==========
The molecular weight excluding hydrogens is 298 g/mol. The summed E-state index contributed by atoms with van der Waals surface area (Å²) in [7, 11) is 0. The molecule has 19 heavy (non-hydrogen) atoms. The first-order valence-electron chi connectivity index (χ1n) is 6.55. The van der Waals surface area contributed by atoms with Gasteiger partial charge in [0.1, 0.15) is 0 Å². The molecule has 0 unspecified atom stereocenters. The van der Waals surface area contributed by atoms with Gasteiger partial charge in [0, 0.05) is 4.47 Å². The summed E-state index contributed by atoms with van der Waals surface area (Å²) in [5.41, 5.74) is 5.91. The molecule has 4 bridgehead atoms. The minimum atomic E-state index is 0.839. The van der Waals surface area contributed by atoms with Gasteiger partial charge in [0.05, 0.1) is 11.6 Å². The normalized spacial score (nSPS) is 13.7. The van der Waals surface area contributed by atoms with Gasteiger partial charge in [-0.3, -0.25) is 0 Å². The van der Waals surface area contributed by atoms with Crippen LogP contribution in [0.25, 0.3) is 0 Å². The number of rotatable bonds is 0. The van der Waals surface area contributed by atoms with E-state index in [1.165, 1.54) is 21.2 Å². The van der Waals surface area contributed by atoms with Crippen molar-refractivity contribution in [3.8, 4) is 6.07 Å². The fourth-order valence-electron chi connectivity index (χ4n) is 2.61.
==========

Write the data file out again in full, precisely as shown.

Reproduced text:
The molecular weight excluding hydrogens is 298 g/mol. The summed E-state index contributed by atoms with van der Waals surface area (Å²) in [7, 11) is 0. The molecule has 19 heavy (non-hydrogen) atoms. The first-order valence-electron chi connectivity index (χ1n) is 6.55. The van der Waals surface area contributed by atoms with Gasteiger partial charge in [0.1, 0.15) is 0 Å². The molecule has 0 unspecified atom stereocenters. The van der Waals surface area contributed by atoms with Gasteiger partial charge in [0, 0.05) is 4.47 Å². The summed E-state index contributed by atoms with van der Waals surface area (Å²) in [5.41, 5.74) is 5.91. The molecule has 4 bridgehead atoms. The minimum atomic E-state index is 0.839. The van der Waals surface area contributed by atoms with Gasteiger partial charge in [0.05, 0.1) is 11.6 Å². The normalized spacial score (nSPS) is 13.7. The van der Waals surface area contributed by atoms with Gasteiger partial charge in [-0.3, -0.25) is 0 Å². The van der Waals surface area contributed by atoms with Crippen LogP contribution in [0.25, 0.3) is 0 Å². The number of rotatable bonds is 0. The van der Waals surface area contributed by atoms with E-state index in [1.165, 1.54) is 21.2 Å². The van der Waals surface area contributed by atoms with Crippen molar-refractivity contribution in [3.8, 4) is 6.07 Å². The fourth-order valence-electron chi connectivity index (χ4n) is 2.61.